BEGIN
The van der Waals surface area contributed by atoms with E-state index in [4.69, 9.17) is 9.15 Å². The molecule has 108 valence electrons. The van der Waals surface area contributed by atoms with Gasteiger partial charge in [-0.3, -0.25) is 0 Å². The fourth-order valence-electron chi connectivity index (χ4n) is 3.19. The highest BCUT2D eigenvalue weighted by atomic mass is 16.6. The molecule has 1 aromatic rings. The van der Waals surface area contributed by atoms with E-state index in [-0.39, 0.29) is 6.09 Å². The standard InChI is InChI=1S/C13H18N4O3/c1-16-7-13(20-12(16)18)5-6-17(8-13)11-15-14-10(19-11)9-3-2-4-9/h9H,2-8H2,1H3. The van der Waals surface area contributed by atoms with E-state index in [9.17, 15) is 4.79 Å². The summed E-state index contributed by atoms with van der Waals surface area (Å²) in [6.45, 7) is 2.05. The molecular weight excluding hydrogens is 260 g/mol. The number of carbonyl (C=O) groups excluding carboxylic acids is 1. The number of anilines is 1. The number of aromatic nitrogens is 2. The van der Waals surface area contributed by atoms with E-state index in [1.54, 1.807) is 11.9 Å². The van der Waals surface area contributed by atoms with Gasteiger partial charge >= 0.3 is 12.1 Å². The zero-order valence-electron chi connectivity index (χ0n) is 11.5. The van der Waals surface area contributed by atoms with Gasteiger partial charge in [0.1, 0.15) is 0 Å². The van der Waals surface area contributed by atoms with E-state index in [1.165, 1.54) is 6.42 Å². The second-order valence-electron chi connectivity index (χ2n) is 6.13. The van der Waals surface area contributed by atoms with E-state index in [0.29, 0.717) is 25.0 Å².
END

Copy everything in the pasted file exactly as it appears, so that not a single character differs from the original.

The van der Waals surface area contributed by atoms with E-state index in [4.69, 9.17) is 9.15 Å². The molecule has 108 valence electrons. The van der Waals surface area contributed by atoms with Gasteiger partial charge in [-0.3, -0.25) is 0 Å². The fourth-order valence-electron chi connectivity index (χ4n) is 3.19. The highest BCUT2D eigenvalue weighted by atomic mass is 16.6. The molecule has 1 aromatic rings. The van der Waals surface area contributed by atoms with E-state index in [-0.39, 0.29) is 6.09 Å². The standard InChI is InChI=1S/C13H18N4O3/c1-16-7-13(20-12(16)18)5-6-17(8-13)11-15-14-10(19-11)9-3-2-4-9/h9H,2-8H2,1H3. The van der Waals surface area contributed by atoms with E-state index in [9.17, 15) is 4.79 Å². The summed E-state index contributed by atoms with van der Waals surface area (Å²) in [6.45, 7) is 2.05. The molecular weight excluding hydrogens is 260 g/mol. The number of carbonyl (C=O) groups excluding carboxylic acids is 1. The number of anilines is 1. The number of aromatic nitrogens is 2. The van der Waals surface area contributed by atoms with E-state index in [1.54, 1.807) is 11.9 Å². The van der Waals surface area contributed by atoms with Gasteiger partial charge >= 0.3 is 12.1 Å². The zero-order valence-electron chi connectivity index (χ0n) is 11.5. The van der Waals surface area contributed by atoms with Gasteiger partial charge in [0.1, 0.15) is 0 Å². The van der Waals surface area contributed by atoms with E-state index in [1.165, 1.54) is 6.42 Å². The second-order valence-electron chi connectivity index (χ2n) is 6.13. The van der Waals surface area contributed by atoms with E-state index in [0.29, 0.717) is 25.0 Å².